“The officer was driving in the opposite direction to the way I was travelling. How did he know what speed I was going?”
Officers have different ways of measuring the rate of speed that a car is travelling. Two of those ways are:
- Radar: This device sends a radio beam and takes a measurement based on the speed of sound. The measurement is accurate, but an officer cannot pinpoint a specific vehicle in a specific location. This device can be handheld or on the dashboard of a cruiser. It can take readings while the officer is driving in the opposite direction.
- Aircraft: There is areas across Ontario that have officers detect speed from an aircraft, such as a helicopter or airplane. In those areas, the officer will use a stopwatch to time how long it takes a vehicle to travel from one predetermined point to another. If he determines the vehicle is going over the speed limit, he will radio an officer on the highway to pull over the vehicle and issue a ticket.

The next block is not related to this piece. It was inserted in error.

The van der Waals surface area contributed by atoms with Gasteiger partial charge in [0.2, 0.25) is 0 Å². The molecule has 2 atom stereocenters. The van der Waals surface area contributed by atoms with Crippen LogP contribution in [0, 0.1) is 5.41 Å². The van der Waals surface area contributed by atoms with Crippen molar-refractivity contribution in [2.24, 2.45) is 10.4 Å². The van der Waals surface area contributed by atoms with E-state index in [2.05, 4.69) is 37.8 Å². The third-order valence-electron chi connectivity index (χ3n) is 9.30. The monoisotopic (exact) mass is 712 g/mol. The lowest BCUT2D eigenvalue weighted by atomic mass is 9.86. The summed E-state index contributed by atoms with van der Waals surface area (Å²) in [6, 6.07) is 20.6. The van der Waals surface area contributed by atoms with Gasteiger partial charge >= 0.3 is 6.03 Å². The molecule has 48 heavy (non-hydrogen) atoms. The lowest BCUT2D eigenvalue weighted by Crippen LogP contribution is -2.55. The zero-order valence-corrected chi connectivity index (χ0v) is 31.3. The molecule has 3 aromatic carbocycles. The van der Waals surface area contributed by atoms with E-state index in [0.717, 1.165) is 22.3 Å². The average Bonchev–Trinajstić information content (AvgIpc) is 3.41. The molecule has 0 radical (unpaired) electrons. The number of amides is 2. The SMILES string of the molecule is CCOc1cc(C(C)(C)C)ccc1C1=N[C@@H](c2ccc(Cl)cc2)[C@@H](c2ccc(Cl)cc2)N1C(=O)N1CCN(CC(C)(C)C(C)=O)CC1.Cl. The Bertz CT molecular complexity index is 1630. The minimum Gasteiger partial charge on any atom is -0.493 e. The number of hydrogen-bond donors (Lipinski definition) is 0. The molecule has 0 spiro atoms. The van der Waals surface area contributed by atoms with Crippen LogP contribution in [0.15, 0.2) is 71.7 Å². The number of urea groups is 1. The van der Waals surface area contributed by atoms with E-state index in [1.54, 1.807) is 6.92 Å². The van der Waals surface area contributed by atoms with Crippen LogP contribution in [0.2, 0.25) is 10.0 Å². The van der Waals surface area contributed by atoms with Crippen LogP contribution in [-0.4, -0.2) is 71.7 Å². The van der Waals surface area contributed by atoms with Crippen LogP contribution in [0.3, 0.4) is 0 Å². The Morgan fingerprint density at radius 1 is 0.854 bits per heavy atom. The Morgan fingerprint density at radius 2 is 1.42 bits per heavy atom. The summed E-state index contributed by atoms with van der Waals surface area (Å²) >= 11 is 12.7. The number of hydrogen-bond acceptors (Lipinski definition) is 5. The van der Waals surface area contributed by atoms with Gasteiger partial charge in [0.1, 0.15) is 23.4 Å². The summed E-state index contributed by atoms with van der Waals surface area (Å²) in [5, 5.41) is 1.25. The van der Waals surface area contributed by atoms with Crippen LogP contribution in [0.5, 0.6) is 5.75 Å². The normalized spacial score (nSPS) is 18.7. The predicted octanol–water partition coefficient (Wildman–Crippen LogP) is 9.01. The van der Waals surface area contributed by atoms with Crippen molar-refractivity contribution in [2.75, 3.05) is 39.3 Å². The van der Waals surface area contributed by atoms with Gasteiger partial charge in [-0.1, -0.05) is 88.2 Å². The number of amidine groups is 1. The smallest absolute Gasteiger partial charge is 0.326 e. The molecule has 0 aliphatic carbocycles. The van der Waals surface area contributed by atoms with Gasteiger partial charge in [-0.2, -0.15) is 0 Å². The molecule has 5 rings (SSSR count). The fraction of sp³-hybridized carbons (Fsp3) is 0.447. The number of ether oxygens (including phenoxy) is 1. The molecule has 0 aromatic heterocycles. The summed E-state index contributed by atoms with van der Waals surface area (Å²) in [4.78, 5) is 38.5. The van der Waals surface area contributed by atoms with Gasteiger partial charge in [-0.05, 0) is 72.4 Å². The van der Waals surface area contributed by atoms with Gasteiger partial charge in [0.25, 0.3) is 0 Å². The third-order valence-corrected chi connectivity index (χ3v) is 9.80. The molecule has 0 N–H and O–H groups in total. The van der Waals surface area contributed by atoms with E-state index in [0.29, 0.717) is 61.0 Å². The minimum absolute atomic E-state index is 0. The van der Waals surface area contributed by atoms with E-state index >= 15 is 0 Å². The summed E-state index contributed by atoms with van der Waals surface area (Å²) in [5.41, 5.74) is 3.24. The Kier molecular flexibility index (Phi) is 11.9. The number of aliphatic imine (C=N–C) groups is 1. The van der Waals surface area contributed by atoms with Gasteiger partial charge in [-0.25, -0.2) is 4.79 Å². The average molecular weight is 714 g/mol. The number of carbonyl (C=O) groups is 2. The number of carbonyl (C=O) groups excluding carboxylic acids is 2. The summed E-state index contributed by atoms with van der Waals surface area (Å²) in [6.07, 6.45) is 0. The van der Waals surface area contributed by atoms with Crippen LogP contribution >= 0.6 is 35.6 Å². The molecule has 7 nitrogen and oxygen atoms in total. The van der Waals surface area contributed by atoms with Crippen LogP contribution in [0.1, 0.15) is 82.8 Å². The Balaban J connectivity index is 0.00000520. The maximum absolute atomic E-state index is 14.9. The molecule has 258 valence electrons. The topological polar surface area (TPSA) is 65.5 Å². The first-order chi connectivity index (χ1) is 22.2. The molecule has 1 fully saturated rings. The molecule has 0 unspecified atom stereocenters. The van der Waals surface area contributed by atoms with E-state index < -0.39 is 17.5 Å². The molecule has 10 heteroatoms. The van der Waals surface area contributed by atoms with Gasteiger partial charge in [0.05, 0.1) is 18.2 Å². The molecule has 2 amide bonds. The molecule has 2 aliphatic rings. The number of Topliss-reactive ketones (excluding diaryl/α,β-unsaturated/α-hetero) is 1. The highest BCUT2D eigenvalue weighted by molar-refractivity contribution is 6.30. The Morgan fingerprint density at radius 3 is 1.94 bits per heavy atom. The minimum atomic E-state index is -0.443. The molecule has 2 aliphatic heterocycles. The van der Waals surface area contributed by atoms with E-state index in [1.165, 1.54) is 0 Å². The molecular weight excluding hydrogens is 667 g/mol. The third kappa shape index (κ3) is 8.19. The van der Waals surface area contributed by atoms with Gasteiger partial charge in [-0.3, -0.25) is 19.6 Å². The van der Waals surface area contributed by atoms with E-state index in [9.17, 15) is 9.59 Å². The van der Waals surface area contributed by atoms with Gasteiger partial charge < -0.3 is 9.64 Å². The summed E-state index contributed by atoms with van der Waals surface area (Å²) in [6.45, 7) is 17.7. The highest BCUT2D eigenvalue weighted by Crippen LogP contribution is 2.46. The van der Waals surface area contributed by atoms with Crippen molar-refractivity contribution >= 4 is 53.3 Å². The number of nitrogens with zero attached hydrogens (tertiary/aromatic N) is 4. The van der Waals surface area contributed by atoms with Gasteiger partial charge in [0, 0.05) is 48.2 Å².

Let’s go back to the opening question of how the officer knew what speed you were going. In this case, the officer likely used Radar to determine your speed. If you were in an area monitored by Aircraft, your speed may have been registered from a helicopter flying above you.
Regardless of how your speed was measured when you received the ticket, you have the right to question the officer’s evidence against you. That is where we get involved. We offer a free initial review of your case and would be happy to provide you with the information you need to make an informed choice about what to do with your speeding ticket. Call us today to discuss your matter in more detail at 1-844-647-6869 or email us at email@example.com.
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